Video games are now an undisputed mainstream success. People of all ages, from childhood and well into adulthood play all kinds of video games. And best of all, the gaming industry has a little something for everyone.
If you are looking for a deeply intricate strategy game, there are options. If you just want to blow off steam and shoot the bad guys, Call of Duty, Modern Warfare, and CS: GO have you covered. And if a more emotionally complex, independent game is what you need, the indie gaming market has never been better.
For smartphone users, mobile gaming has never been better. Whether you want to play puzzle games or dabble in tower defense. Even the RPG genre has attained massive success in the mobile market. And of course, mobile gambling has never been more popular.
And speaking of gambling, nowadays iGaming is a huge part of the gaming industry. For those who don’t know, iGaming refers to any and all forms of online gambling. So, whether you want to play blackjack online, spin a few rounds of slots, or test your poker skills, you can do so.
But, video games were not always this popular. So, in this article, we would like to take a look at the history of video games and the gaming industry, and see just how did we get where we are now?
The First Game
The history of gaming is quite complex. Many argue about what it means to be a video game, what gaming entails, etc. For our part, we are going to take a simple approach to the problem. In this article, we will define a video game as any game that you can play digitally, whether against an AI or other players.
From that perspective, many might consider the first game to be Pong. The familiar classic sees two vertical lines slide up and down the screen, passing a ball to each other, similar to a game of ping Pong. However, while there is no denying that Pong was among the first successful video games, there is some debate to be had about its status as the first video game ever.
Many consider Josef Kates’ 1950 invention Bertie the Brain, to be the first video game of all time. So, what is Bertie? Bertie the Brain is a massive computer, that Josef Kates programmed to play a familiar classic, Tic-Tac-Toe.
He first unveiled the machine at the Canadian National Exhibition, much to the delight of the Canadian population, and any tourists who could challenge the machine to a game. But still, Tic-Tac-Toe is not much of a game. And even if Bertie the Brain was a smash hit, it wasn’t what made the gaming world billions.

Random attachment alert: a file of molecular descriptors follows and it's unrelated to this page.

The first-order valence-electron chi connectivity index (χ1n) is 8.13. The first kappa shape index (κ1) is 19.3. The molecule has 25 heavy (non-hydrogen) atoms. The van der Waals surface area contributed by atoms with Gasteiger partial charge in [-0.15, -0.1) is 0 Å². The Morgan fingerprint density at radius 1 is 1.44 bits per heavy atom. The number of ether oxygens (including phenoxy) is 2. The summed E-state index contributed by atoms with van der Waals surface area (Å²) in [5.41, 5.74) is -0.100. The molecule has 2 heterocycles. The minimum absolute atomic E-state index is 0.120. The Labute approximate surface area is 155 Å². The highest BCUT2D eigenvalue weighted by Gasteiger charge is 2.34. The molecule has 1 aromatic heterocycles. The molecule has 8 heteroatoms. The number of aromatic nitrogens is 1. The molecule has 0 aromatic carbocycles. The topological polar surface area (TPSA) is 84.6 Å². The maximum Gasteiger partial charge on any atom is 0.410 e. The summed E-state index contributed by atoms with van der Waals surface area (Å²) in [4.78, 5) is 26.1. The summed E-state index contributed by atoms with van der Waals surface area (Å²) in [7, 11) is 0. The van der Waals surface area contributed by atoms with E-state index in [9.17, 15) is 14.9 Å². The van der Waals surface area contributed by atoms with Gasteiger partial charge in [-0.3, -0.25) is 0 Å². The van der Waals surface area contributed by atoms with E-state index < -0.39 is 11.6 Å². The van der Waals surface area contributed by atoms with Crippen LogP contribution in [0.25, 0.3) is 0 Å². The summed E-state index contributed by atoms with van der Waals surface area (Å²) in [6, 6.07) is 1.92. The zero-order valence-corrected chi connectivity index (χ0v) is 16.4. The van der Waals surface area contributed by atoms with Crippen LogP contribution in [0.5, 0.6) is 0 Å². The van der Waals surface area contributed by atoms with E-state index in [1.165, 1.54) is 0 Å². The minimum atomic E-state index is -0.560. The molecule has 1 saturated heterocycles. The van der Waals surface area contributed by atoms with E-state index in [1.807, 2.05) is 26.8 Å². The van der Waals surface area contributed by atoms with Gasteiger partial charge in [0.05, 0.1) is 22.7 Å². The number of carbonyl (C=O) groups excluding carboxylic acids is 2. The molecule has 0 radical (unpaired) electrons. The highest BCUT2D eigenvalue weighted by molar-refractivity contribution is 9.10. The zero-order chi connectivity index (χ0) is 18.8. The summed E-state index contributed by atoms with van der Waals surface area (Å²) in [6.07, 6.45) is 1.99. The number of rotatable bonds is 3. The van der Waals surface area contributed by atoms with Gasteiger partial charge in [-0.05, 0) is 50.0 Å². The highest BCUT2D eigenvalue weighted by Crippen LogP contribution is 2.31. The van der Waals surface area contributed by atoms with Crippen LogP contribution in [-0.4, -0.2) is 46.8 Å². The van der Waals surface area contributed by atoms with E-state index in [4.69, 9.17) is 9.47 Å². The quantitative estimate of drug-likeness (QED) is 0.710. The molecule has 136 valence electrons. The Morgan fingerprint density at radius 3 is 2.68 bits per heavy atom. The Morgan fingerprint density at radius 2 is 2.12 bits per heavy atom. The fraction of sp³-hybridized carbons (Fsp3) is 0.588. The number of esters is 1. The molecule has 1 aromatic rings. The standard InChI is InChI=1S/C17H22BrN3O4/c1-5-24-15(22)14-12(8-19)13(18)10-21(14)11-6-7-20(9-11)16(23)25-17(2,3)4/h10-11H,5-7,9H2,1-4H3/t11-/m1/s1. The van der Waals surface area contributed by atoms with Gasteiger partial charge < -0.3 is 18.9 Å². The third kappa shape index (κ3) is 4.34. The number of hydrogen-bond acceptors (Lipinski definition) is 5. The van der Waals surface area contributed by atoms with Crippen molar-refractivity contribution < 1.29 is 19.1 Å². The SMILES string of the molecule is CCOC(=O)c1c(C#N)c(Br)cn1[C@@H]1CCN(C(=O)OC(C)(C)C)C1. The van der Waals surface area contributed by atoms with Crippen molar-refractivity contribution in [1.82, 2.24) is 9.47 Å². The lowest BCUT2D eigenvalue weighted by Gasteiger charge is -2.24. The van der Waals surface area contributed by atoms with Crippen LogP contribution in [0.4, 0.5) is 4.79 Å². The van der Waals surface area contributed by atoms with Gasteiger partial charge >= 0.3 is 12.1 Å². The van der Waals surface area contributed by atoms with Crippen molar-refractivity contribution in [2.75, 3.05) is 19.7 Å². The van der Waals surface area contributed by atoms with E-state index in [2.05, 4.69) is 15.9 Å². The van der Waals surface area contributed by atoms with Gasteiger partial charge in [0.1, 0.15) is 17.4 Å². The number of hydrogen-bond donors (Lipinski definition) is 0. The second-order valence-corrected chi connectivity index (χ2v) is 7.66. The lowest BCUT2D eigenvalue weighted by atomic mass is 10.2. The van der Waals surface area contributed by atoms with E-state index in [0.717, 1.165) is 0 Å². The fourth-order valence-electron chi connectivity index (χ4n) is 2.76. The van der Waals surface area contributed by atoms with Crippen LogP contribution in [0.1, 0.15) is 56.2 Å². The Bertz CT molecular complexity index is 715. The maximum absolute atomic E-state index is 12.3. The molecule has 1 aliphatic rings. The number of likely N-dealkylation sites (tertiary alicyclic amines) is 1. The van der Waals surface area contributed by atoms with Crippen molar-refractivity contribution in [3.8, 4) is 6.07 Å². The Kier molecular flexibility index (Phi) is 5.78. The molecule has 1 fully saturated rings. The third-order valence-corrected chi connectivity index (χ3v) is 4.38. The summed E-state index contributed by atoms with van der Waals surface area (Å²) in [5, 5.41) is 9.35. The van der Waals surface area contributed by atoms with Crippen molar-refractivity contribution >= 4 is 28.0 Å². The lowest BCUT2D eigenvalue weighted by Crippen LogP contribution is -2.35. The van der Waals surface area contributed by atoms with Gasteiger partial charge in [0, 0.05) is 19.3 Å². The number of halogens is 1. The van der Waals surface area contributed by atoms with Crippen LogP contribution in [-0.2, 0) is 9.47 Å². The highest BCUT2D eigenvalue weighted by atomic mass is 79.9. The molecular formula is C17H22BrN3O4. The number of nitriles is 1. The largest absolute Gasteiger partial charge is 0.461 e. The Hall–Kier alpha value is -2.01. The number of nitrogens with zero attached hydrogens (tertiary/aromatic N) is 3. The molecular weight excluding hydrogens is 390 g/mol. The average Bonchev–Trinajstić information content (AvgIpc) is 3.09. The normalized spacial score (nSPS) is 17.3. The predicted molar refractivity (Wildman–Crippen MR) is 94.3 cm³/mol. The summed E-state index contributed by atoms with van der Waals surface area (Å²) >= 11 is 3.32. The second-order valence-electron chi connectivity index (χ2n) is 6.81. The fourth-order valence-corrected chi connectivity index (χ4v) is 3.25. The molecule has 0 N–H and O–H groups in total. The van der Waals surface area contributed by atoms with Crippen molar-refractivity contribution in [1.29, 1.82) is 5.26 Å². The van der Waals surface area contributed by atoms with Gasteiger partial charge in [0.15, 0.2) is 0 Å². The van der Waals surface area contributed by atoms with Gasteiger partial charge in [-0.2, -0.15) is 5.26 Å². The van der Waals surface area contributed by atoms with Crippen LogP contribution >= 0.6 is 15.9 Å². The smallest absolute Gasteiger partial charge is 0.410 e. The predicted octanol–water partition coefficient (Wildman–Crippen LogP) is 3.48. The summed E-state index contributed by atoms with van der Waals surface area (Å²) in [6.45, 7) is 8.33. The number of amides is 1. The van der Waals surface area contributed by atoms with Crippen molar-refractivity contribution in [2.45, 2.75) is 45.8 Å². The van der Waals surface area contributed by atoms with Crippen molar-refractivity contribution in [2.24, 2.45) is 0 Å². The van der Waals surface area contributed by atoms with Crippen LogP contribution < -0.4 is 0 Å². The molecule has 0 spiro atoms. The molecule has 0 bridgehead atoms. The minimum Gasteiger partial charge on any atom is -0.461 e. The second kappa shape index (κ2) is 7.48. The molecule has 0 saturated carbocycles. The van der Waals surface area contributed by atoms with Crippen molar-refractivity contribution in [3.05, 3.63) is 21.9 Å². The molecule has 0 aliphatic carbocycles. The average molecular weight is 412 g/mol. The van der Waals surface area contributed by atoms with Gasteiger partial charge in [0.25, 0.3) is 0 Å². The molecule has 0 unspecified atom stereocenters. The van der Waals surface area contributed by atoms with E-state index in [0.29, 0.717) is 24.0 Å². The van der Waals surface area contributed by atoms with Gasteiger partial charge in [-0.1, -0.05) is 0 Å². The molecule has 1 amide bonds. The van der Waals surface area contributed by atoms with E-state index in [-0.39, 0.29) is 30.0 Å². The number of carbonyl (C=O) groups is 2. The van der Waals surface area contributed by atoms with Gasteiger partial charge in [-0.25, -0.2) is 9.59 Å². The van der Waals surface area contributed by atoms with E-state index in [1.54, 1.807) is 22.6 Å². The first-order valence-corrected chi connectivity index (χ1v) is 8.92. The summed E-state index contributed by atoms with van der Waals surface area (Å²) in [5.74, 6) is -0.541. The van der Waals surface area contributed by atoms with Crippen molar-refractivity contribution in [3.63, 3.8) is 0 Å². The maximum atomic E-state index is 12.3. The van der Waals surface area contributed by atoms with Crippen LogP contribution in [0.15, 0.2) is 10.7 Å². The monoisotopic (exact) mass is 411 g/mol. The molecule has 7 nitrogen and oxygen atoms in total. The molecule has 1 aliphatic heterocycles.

In the 1980s, Namco released one of their most successful arcades to this day, Puck Man. To an American audience, the name Pac-Man might sound a bit more familiar. The little yellow circle running around a maze eating tokens was hugely successful, generating $1 billion in its first year of release.
The success of Pac-Man created a massive demand for other, similar Arcade Games. Inevitably, this led to the rise of the arcade stores, where children would spend hours playing games like Tekken, Metal Slug, and Street Fighter II. And speaking of which…
The Origin of eSports
It was within these arcades that the first video game tournaments got their start. Not much organization went into it in those early days. Arcade store owners would organize gaming tournaments for some miniscule reward.
No game in the competitive arcade scene got as much attention as Street Fighter II. In large part, we have SFII to thank for the rise of eSports, which has been growing in popularity. In fact, gaming’s success in general can, at least partly, be attributed to these competitive events.
Nowadays, the gaming industry is larger than ever. And many people are discovering new ways to monetize their love of gaming. Whether it be game reviews, Twitch streaming, or professional gaming, many have succeeded in living out their childhood fantasies of “getting paid to play.”
Not only that, but the video game industry is now a multi-billion-dollar business, generating enough buzz to rival film and music. Many believe that the future of gaming is going to shine even brighter, thanks to the developments in AI, VR, and AR.